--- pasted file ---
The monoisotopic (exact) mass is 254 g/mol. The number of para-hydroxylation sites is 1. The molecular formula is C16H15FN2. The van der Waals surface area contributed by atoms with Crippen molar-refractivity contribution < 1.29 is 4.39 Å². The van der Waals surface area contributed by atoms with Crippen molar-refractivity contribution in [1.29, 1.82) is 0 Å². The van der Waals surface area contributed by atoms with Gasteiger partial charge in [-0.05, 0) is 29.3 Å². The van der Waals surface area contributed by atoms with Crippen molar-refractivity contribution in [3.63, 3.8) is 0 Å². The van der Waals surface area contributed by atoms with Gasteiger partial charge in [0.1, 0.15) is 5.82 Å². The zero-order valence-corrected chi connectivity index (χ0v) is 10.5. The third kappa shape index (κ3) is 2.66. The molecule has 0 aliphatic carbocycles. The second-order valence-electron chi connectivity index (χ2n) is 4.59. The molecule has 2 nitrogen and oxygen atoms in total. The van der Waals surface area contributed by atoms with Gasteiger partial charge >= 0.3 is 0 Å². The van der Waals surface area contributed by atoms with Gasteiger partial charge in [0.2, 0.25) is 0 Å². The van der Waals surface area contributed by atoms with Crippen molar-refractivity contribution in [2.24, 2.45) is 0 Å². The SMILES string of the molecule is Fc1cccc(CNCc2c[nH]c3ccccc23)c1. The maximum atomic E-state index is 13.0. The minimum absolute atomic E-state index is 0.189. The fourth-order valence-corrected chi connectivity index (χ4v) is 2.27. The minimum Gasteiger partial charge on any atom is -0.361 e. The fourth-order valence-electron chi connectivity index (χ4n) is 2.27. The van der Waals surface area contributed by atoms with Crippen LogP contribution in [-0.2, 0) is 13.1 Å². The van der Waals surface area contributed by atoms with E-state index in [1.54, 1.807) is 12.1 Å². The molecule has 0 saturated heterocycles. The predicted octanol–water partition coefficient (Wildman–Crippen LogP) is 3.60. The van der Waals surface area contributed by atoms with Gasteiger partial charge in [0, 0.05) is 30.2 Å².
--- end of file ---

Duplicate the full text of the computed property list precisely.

The monoisotopic (exact) mass is 254 g/mol. The number of para-hydroxylation sites is 1. The molecular formula is C16H15FN2. The van der Waals surface area contributed by atoms with Crippen molar-refractivity contribution < 1.29 is 4.39 Å². The van der Waals surface area contributed by atoms with Crippen molar-refractivity contribution in [1.29, 1.82) is 0 Å². The van der Waals surface area contributed by atoms with Gasteiger partial charge in [-0.05, 0) is 29.3 Å². The van der Waals surface area contributed by atoms with Crippen molar-refractivity contribution in [3.63, 3.8) is 0 Å². The van der Waals surface area contributed by atoms with Gasteiger partial charge in [0.1, 0.15) is 5.82 Å². The zero-order valence-corrected chi connectivity index (χ0v) is 10.5. The third kappa shape index (κ3) is 2.66. The molecule has 0 aliphatic carbocycles. The second-order valence-electron chi connectivity index (χ2n) is 4.59. The molecule has 2 nitrogen and oxygen atoms in total. The van der Waals surface area contributed by atoms with Gasteiger partial charge >= 0.3 is 0 Å². The van der Waals surface area contributed by atoms with Gasteiger partial charge in [0.2, 0.25) is 0 Å². The van der Waals surface area contributed by atoms with Crippen molar-refractivity contribution in [2.24, 2.45) is 0 Å². The SMILES string of the molecule is Fc1cccc(CNCc2c[nH]c3ccccc23)c1. The maximum atomic E-state index is 13.0. The minimum absolute atomic E-state index is 0.189. The fourth-order valence-corrected chi connectivity index (χ4v) is 2.27. The minimum Gasteiger partial charge on any atom is -0.361 e. The fourth-order valence-electron chi connectivity index (χ4n) is 2.27. The van der Waals surface area contributed by atoms with Crippen LogP contribution in [-0.2, 0) is 13.1 Å². The van der Waals surface area contributed by atoms with E-state index in [1.54, 1.807) is 12.1 Å². The molecule has 0 saturated heterocycles. The predicted octanol–water partition coefficient (Wildman–Crippen LogP) is 3.60. The van der Waals surface area contributed by atoms with Gasteiger partial charge in [0, 0.05) is 30.2 Å².